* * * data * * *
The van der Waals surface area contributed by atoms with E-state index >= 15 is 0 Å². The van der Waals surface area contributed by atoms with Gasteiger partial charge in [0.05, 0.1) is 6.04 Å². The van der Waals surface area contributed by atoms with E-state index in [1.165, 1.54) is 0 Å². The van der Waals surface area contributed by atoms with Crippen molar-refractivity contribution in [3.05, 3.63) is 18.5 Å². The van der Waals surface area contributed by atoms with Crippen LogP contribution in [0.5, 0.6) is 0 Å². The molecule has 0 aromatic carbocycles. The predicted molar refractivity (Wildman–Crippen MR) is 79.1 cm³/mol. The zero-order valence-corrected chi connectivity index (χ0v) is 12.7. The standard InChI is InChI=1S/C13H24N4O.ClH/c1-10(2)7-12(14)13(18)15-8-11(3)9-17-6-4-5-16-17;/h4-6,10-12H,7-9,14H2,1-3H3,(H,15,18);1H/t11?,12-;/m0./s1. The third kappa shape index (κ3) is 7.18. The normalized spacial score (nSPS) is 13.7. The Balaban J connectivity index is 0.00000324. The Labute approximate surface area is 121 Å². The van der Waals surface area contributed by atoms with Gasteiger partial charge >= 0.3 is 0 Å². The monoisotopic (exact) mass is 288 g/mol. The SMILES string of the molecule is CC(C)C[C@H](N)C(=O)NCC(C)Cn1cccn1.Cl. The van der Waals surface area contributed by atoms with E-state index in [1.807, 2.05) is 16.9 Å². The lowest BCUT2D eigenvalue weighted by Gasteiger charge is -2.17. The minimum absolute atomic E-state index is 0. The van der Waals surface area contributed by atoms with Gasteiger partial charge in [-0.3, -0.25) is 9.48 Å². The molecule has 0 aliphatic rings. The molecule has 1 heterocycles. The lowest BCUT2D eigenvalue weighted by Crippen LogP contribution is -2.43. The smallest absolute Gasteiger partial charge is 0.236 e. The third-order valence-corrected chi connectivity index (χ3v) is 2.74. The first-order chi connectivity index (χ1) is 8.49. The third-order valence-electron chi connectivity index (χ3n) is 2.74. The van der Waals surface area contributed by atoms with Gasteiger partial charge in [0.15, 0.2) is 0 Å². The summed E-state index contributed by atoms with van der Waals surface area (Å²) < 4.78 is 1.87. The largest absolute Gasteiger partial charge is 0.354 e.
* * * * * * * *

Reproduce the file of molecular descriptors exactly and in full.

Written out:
The van der Waals surface area contributed by atoms with E-state index >= 15 is 0 Å². The van der Waals surface area contributed by atoms with Gasteiger partial charge in [0.05, 0.1) is 6.04 Å². The van der Waals surface area contributed by atoms with E-state index in [1.165, 1.54) is 0 Å². The van der Waals surface area contributed by atoms with Crippen molar-refractivity contribution in [3.05, 3.63) is 18.5 Å². The van der Waals surface area contributed by atoms with Crippen LogP contribution in [0.5, 0.6) is 0 Å². The molecule has 0 aromatic carbocycles. The predicted molar refractivity (Wildman–Crippen MR) is 79.1 cm³/mol. The zero-order valence-corrected chi connectivity index (χ0v) is 12.7. The standard InChI is InChI=1S/C13H24N4O.ClH/c1-10(2)7-12(14)13(18)15-8-11(3)9-17-6-4-5-16-17;/h4-6,10-12H,7-9,14H2,1-3H3,(H,15,18);1H/t11?,12-;/m0./s1. The third kappa shape index (κ3) is 7.18. The normalized spacial score (nSPS) is 13.7. The Balaban J connectivity index is 0.00000324. The Labute approximate surface area is 121 Å². The van der Waals surface area contributed by atoms with Gasteiger partial charge >= 0.3 is 0 Å². The monoisotopic (exact) mass is 288 g/mol. The SMILES string of the molecule is CC(C)C[C@H](N)C(=O)NCC(C)Cn1cccn1.Cl. The van der Waals surface area contributed by atoms with E-state index in [1.807, 2.05) is 16.9 Å². The lowest BCUT2D eigenvalue weighted by Gasteiger charge is -2.17. The minimum absolute atomic E-state index is 0. The van der Waals surface area contributed by atoms with Gasteiger partial charge in [-0.3, -0.25) is 9.48 Å². The molecule has 0 aliphatic rings. The molecule has 1 heterocycles. The lowest BCUT2D eigenvalue weighted by Crippen LogP contribution is -2.43. The smallest absolute Gasteiger partial charge is 0.236 e. The third-order valence-corrected chi connectivity index (χ3v) is 2.74. The first-order chi connectivity index (χ1) is 8.49. The third-order valence-electron chi connectivity index (χ3n) is 2.74. The van der Waals surface area contributed by atoms with Gasteiger partial charge in [0.15, 0.2) is 0 Å². The summed E-state index contributed by atoms with van der Waals surface area (Å²) < 4.78 is 1.87. The largest absolute Gasteiger partial charge is 0.354 e.